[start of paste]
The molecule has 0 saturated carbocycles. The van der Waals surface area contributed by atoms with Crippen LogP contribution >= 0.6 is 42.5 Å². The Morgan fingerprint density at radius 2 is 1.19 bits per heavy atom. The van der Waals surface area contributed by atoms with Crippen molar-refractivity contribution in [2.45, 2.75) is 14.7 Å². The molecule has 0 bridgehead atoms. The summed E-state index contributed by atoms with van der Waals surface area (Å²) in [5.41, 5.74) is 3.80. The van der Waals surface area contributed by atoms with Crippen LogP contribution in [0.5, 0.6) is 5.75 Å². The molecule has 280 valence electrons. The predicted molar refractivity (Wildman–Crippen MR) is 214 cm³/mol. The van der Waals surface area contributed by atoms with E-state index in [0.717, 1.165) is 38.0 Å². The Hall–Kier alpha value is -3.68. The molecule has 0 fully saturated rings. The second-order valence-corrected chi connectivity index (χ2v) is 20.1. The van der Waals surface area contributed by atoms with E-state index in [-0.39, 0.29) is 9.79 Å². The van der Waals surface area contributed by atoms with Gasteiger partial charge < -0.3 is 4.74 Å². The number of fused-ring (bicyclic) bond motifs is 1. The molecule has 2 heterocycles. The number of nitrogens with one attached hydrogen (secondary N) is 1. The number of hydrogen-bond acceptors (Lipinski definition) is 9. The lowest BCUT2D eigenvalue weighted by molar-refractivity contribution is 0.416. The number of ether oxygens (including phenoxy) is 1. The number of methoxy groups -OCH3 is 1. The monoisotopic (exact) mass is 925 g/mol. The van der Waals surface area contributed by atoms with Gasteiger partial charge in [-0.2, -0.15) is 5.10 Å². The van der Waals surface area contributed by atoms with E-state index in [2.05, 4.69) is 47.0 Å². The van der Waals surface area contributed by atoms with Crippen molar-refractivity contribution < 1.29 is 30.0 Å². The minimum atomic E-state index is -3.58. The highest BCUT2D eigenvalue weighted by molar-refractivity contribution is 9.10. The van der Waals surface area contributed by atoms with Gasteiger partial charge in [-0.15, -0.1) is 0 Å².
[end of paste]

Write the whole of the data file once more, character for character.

The molecule has 0 saturated carbocycles. The van der Waals surface area contributed by atoms with Crippen LogP contribution >= 0.6 is 42.5 Å². The Morgan fingerprint density at radius 2 is 1.19 bits per heavy atom. The van der Waals surface area contributed by atoms with Crippen molar-refractivity contribution in [2.45, 2.75) is 14.7 Å². The molecule has 0 bridgehead atoms. The summed E-state index contributed by atoms with van der Waals surface area (Å²) in [5.41, 5.74) is 3.80. The van der Waals surface area contributed by atoms with Crippen LogP contribution in [0.5, 0.6) is 5.75 Å². The molecule has 280 valence electrons. The predicted molar refractivity (Wildman–Crippen MR) is 214 cm³/mol. The van der Waals surface area contributed by atoms with E-state index in [0.717, 1.165) is 38.0 Å². The Hall–Kier alpha value is -3.68. The molecule has 0 fully saturated rings. The second-order valence-corrected chi connectivity index (χ2v) is 20.1. The van der Waals surface area contributed by atoms with E-state index in [-0.39, 0.29) is 9.79 Å². The van der Waals surface area contributed by atoms with Gasteiger partial charge < -0.3 is 4.74 Å². The number of fused-ring (bicyclic) bond motifs is 1. The molecule has 2 heterocycles. The number of nitrogens with one attached hydrogen (secondary N) is 1. The number of hydrogen-bond acceptors (Lipinski definition) is 9. The lowest BCUT2D eigenvalue weighted by molar-refractivity contribution is 0.416. The number of ether oxygens (including phenoxy) is 1. The number of methoxy groups -OCH3 is 1. The monoisotopic (exact) mass is 925 g/mol. The van der Waals surface area contributed by atoms with Gasteiger partial charge in [-0.2, -0.15) is 5.10 Å². The van der Waals surface area contributed by atoms with E-state index in [2.05, 4.69) is 47.0 Å². The van der Waals surface area contributed by atoms with Crippen molar-refractivity contribution < 1.29 is 30.0 Å². The minimum atomic E-state index is -3.58. The highest BCUT2D eigenvalue weighted by molar-refractivity contribution is 9.10. The van der Waals surface area contributed by atoms with Gasteiger partial charge in [-0.15, -0.1) is 0 Å².